Sweat. It’s a normal physiological part of our lives. We sweat when we are active, such as during exercise. We sweat when we become hot. We can sweat when we are anxious and nervous.
But sometimes, sweat can happen outside of these norms. Sometimes it can happen without a cause or amplified by heat, exercise, and mood in excessive amounts to our bodies, armpits, hands, and feet.
When this happens, we no longer identify it as sweat, it is a condition known as hyperhidrosis.
This type of sweating can be inherited, typically presenting itself in childhood or adolescence. The good news is that it tends to improve with age and usually ceases during sleep.
Here to help us answer all of your questions is Laura Collins, APRN, DCNP
Laura received her Bachelor of Science degree in nursing from Northern Illinois University (NIU) in 2000. She completed the Nurse Practitioner Program and earned her Master’s Degree from NIU in December of 2004. She is board certified as an Adult Nurse Practitioner and is also a Dermatology Certified Nurse Practitioner by the Dermatology Nurses Association. Ms. Collins is a member of the Illinois Society for Advanced Practice Nurses, the Dermatology Nurses Association Nurse Practitioner Society, and the Society of Dermatology Physician Assistants. She has practiced in the field of dermatology for over twelve years. Her medical interests include general dermatology, skin cancer screening and prevention, patient education, acne, eczema, and psoriasis. Ms. Collins believes in providing comprehensive patient care and strives to give friendly and courteous service. She enjoys helping patients understand their condition and educating them on the best possible treatment options.
What is hyperhidrosis?
Hyperhidrosis is a condition causing individuals to sweat in excess.
With normal sweating, our lives are usually not significantly impacted. With hyperhidrosis, however, the excessive production of sweat can have severe physical and emotional consequences.
Why is hyperhidrosis bad?
People with excessive hand sweating (palmar hyperhidrosis) may feel embarrassment to shake hands with someone, or experience difficulty holding a pen or pencil. People with excessive sweating of the soles of the feet (plantar hyperhidrosis) may need to change shoes frequently, or slip when on smooth surfaces or in shoes.
People suffering with excessive sweating of the armpits (axillary hyperhidrosis) may fear embarrassment over visibly moist clothing or staining of their clothes. These are but a few of the examples of how this condition can affect our daily lives, both physically and emotionally.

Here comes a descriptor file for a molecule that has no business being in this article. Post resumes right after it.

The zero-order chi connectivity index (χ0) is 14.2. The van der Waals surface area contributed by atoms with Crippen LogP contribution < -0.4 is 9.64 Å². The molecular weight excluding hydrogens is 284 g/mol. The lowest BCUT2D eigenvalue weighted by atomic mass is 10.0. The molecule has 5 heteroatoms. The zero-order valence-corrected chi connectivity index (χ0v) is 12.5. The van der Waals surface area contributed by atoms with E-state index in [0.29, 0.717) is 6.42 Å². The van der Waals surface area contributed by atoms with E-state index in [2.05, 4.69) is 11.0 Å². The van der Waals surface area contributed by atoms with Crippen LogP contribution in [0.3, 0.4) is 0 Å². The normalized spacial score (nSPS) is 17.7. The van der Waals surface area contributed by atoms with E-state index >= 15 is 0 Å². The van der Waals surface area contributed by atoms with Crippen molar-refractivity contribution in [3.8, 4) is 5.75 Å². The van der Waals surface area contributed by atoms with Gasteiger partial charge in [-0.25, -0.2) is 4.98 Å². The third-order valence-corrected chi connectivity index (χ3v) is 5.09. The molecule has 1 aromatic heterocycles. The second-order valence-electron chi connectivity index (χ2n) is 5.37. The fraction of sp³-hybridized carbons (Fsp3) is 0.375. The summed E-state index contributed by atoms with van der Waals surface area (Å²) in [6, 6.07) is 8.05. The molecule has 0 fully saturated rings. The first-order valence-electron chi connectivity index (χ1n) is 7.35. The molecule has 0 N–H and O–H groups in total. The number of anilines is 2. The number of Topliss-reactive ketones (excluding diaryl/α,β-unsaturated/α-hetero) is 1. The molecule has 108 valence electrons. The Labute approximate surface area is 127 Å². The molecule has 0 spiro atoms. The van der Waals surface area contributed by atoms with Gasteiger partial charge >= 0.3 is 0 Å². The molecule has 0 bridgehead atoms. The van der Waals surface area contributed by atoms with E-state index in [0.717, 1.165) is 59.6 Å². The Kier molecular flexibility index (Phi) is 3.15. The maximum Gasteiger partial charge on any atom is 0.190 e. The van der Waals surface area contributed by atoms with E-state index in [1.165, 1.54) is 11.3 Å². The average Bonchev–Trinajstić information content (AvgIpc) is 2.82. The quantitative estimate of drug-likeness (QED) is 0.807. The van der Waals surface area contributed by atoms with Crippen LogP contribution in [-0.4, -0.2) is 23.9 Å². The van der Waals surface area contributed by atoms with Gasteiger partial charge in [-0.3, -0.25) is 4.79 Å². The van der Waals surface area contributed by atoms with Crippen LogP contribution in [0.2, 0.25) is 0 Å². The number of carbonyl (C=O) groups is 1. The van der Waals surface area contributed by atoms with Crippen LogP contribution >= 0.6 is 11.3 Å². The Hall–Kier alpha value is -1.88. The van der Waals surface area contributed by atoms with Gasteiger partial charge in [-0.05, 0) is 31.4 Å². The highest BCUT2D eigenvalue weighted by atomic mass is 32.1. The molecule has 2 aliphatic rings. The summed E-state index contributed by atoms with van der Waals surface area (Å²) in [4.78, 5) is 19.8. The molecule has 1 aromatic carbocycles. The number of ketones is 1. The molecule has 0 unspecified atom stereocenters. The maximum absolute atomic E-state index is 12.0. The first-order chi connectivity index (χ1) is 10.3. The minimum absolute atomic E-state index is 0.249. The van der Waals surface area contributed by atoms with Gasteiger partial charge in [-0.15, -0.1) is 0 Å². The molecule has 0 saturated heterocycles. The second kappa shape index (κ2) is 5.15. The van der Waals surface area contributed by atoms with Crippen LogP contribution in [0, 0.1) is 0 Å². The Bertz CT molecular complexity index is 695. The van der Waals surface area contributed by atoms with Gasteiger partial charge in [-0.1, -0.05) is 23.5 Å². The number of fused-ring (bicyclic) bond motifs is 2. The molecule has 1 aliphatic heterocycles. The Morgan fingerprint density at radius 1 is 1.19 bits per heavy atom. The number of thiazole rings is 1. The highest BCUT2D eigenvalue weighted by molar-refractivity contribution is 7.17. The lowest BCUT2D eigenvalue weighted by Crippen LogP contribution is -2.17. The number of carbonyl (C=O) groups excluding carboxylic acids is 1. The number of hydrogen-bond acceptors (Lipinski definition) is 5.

There are several causes of hyperhidrosis. Exercise and emotional stress are the most common causes.
However, hyperhidrosis can also be caused by:
- Certain cancers
- Thermal conditions
- Neurologic origin (spinal or brain dysfunction)
We know that not only is hyperhidrosis a cause of emotional stress, it also can create additional problems for those who suffer from it socially and occupationally. It can precipitate dry, flaky skin, bacterial and yeast overgrowth as well, possibly contributing to the development of other issues.
How to diagnose hyperhidrosis
Most of the time, laboratory testing is not necessary to diagnose this disorder, however when needed, a starch iodine test can be performed in the office. The affected part of the body often guides us to the appropriate treatment options.
There are a few different hyperhidrosis treatments offered when a patient is struggling with it.
Topical hyperhidrosis treatments:
Topical treatment for localized hyperhidrosis is usually initiated first. This may include an antiperspirant known as aluminum chloride to minimize sweating. Sometimes a side effect of skin irritation may result.
A new topical treatment has become available in the past year in the form of a medicated disposable wipe called Qbrexza containing a different medication that is well tolerated.
A daily treatment called Tap water iontophoresis is another option. It can be performed at home and is useful for foot, hand, and axillary hyperhidrosis.
Oral hyperhidrosis treatments:
An oral medication, called glycopyrrolate, can diminish hyperhidrosis in some patients. It is helpful for patients suffering from not only localized hyperhidrosis but generalized or regional hyperhidrosis as well. Some patients may experience side effects such as dry mouth and blurred vision, etc. from this medication.
Injectable hyperhidrosis treatments:
A more aggressive treatment option would be the injection of botulinum (Botox) into the affected areas. This helps to suppress the sweating for 4-6 months, although can be quite uncomfortable during the treatment as it requires multiple injections.
This treatment is also often not covered by insurance plans. Local destruction of the sweat glands by a laser is an additional treatment option available, however it is usually limited to the armpit areas and also is not covered by insurance.
Surgical hyperhidrosis treatments:
Other treatment options include surgery. Sweat glands can be removed surgically for axillary hyperhidrosis. A surgical procedure called a sympathectomy can be performed to help control palmar and plantar hyperhidrosis.
We understand how frustrating and distressing this disorder can be. If you sense that you may have this condition, we encourage you to make an appointment for an evaluation so that an appropriate treatment plan can be initiated.